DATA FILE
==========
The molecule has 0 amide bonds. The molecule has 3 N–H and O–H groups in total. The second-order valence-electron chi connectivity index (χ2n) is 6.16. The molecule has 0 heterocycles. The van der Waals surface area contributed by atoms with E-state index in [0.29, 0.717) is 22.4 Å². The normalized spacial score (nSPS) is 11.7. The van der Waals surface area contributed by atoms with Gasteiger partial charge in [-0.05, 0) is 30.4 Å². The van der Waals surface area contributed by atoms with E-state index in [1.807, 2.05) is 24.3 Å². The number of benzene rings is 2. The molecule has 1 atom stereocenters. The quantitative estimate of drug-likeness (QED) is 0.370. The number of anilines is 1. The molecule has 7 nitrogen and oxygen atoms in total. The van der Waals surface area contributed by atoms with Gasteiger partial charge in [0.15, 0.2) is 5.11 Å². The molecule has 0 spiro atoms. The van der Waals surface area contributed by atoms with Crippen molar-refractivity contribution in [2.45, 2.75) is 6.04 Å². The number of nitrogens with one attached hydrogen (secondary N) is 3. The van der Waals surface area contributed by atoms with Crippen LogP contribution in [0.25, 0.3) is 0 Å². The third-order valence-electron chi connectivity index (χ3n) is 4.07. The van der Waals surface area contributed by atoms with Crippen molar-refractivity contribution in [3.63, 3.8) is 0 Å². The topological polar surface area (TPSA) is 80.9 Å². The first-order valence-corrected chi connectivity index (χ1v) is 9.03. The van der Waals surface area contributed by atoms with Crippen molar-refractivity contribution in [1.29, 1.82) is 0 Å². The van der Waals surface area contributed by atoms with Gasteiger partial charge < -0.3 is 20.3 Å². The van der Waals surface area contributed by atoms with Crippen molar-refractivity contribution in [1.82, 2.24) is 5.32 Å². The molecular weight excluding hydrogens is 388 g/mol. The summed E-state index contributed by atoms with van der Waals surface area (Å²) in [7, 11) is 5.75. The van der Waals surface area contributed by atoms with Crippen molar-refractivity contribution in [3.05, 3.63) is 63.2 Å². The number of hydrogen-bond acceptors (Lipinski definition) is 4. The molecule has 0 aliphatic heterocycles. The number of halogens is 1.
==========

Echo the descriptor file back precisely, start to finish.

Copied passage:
The molecule has 0 amide bonds. The molecule has 3 N–H and O–H groups in total. The second-order valence-electron chi connectivity index (χ2n) is 6.16. The molecule has 0 heterocycles. The van der Waals surface area contributed by atoms with E-state index in [0.29, 0.717) is 22.4 Å². The normalized spacial score (nSPS) is 11.7. The van der Waals surface area contributed by atoms with Gasteiger partial charge in [-0.05, 0) is 30.4 Å². The van der Waals surface area contributed by atoms with E-state index in [1.807, 2.05) is 24.3 Å². The number of benzene rings is 2. The molecule has 1 atom stereocenters. The quantitative estimate of drug-likeness (QED) is 0.370. The number of anilines is 1. The molecule has 7 nitrogen and oxygen atoms in total. The van der Waals surface area contributed by atoms with Gasteiger partial charge in [0.15, 0.2) is 5.11 Å². The molecule has 0 spiro atoms. The van der Waals surface area contributed by atoms with Crippen molar-refractivity contribution in [2.45, 2.75) is 6.04 Å². The number of nitrogens with one attached hydrogen (secondary N) is 3. The van der Waals surface area contributed by atoms with Crippen LogP contribution in [0.25, 0.3) is 0 Å². The third-order valence-electron chi connectivity index (χ3n) is 4.07. The van der Waals surface area contributed by atoms with Crippen molar-refractivity contribution in [3.63, 3.8) is 0 Å². The topological polar surface area (TPSA) is 80.9 Å². The first-order valence-corrected chi connectivity index (χ1v) is 9.03. The van der Waals surface area contributed by atoms with Crippen molar-refractivity contribution in [1.29, 1.82) is 0 Å². The van der Waals surface area contributed by atoms with Gasteiger partial charge < -0.3 is 20.3 Å². The van der Waals surface area contributed by atoms with Crippen molar-refractivity contribution in [1.82, 2.24) is 5.32 Å². The molecular weight excluding hydrogens is 388 g/mol. The summed E-state index contributed by atoms with van der Waals surface area (Å²) in [7, 11) is 5.75. The van der Waals surface area contributed by atoms with Crippen molar-refractivity contribution in [3.05, 3.63) is 63.2 Å². The number of hydrogen-bond acceptors (Lipinski definition) is 4. The molecule has 0 aliphatic heterocycles. The number of halogens is 1.